Difference Between Marketing and Branding | Branding vs Marketing

Branding vs Marketing

Branding and marketing are both used to foster and enrich awareness of a product or company. Though they refer to different things, there is substantial overlap (and substantial confusion): your brand should inform your marketing, and likewise, your marketing should inform your brand. One cannot exist without the other and for this reason, the lines between branding and marketing seem to blur, making it hard to see where one ends and the other begins. 

What is Branding?

Branding is a strategic decision. One way to think about it is by analogy: branding is to a company as personality is to a person. A brand is an identity, a point of view, tone,voice and a distinct look. Branding is more than colour scheme and a a logo, it is a philosophy. It drives everything a company does, from customer service to business development to sales to yes, marketing.

Difference Between Marketing and Branding | Branding vs Marketing

Branding is as much inward- as outward-facing. If you have a strong, trustworthy brand, your employees are happier, more motivated, and more loyal. In this way, the brand is determined first by the company’s philosophy: What is important? What do you stand for?

Remember that if you cannot define your brand, your customers surely will not be able to, and the risk is that someone else—possibly one of your competitors—will be able to define it for you. That is something you want to avoid.

Your brand determines how you present yourself to your customers and, in this way, it drives your marketing 

What is Marketing? 

Marketing, in contrast to branding, is a tactical process. It is the allocation of resources to promote awareness of your brand, products and services. This ranges traditional marketing channels like TV ads and billboards to newer channels like search engine marketing (SEM) and social media efforts.

Difference Between Marketing and Branding | Branding vs Marketing

What channels you choose to use should be determined by the specifics of your brand. Your high-end luxury vehicle might not reach the right audience if you choose to market it by distributing flyers on the street. Likewise, a discount clothing brand would be poorly served by an advertisement placed in Forbes Magazine.

For marketing to work, it needs to work with your brand. Your marketing needs to reach the people likely to respond to your brand and introduce it to them. The purpose of marketing, in a nutshell, is to communicate your brand’s value to potential customers.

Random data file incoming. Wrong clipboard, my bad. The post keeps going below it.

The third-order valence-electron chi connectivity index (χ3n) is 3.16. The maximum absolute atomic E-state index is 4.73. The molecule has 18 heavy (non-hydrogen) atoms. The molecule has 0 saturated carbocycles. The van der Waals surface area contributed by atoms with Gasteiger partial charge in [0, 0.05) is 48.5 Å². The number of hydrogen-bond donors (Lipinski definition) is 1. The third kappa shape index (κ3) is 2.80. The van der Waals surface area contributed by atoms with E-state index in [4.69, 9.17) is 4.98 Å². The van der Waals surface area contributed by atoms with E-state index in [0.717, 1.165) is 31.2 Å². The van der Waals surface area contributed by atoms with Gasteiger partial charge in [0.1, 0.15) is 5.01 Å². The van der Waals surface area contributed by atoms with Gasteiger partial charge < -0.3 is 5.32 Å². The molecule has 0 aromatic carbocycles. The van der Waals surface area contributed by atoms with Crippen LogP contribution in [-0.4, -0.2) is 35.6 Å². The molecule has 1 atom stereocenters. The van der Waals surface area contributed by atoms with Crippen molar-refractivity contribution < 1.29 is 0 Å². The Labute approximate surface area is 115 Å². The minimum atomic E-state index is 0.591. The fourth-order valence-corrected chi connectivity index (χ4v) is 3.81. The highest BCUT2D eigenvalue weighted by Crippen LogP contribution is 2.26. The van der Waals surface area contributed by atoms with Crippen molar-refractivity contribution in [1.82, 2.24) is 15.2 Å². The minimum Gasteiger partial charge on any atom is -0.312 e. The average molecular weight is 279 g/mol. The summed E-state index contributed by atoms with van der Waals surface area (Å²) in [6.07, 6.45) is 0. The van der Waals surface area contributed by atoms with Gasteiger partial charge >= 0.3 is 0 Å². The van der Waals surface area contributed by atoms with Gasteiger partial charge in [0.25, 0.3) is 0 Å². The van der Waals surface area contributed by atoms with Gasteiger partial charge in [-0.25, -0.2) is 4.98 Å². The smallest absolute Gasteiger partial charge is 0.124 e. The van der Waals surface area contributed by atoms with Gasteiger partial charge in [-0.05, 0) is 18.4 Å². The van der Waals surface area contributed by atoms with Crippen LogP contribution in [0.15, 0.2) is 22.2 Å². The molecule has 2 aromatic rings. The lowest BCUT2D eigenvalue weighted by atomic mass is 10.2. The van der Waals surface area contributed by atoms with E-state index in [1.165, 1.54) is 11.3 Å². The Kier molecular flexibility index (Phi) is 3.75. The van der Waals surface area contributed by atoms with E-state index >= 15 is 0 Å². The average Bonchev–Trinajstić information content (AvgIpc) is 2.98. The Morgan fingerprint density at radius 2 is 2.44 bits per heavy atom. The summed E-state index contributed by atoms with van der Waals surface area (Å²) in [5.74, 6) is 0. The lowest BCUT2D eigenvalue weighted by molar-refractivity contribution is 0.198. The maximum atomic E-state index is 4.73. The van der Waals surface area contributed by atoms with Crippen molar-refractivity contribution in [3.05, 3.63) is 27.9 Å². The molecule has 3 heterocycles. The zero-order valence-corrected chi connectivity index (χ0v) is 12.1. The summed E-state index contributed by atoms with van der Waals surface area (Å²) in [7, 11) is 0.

A good marketing campaign finds the right customers and activates them by telling them what your company can do for them.

How does Branding inform Marketing?

Take the case of Barilla pasta products. Back in 2013, Barilla’s CEO went on the record saying intolerant things about LGBT people. In the media frenzy that followed, rival pasta-maker Bertoli looked deep into their brand’s heart and asked, “what does Bertoli stand for?”

They decided it stood for acceptance, and used the occasion to show their brand’s values by tweeting a special image. With a single tweet, they defined themselves as the playful, friendly, and accepting pasta brand.

What is more, they were able to do it in a playful, fun way, without coming off as predatory or opportunistic. Their brand determined their opinion about the controversy, their marketing determined how they reacted to it.


Branding vs. Marketing

It can sometimes be difficult to see where branding ends and marketing begins. This seems confusing, but in reality, it is the different pieces working together exactly as they should! Branding and marketing should inform each other seamlessly, creating a complete picture of a company for consumers to learn about, appreciate, and if you are lucky, come to love.


About the Author:

Difference Between Marketing and Branding | Branding vs Marketing

The author Russel Cooke is a Customer Relationship Management (CRM) specialist and journalist based in Louisville, KY. His work often covers social media, CRM, and content marketing. You can follow him on Twitter@RusselCooke2.

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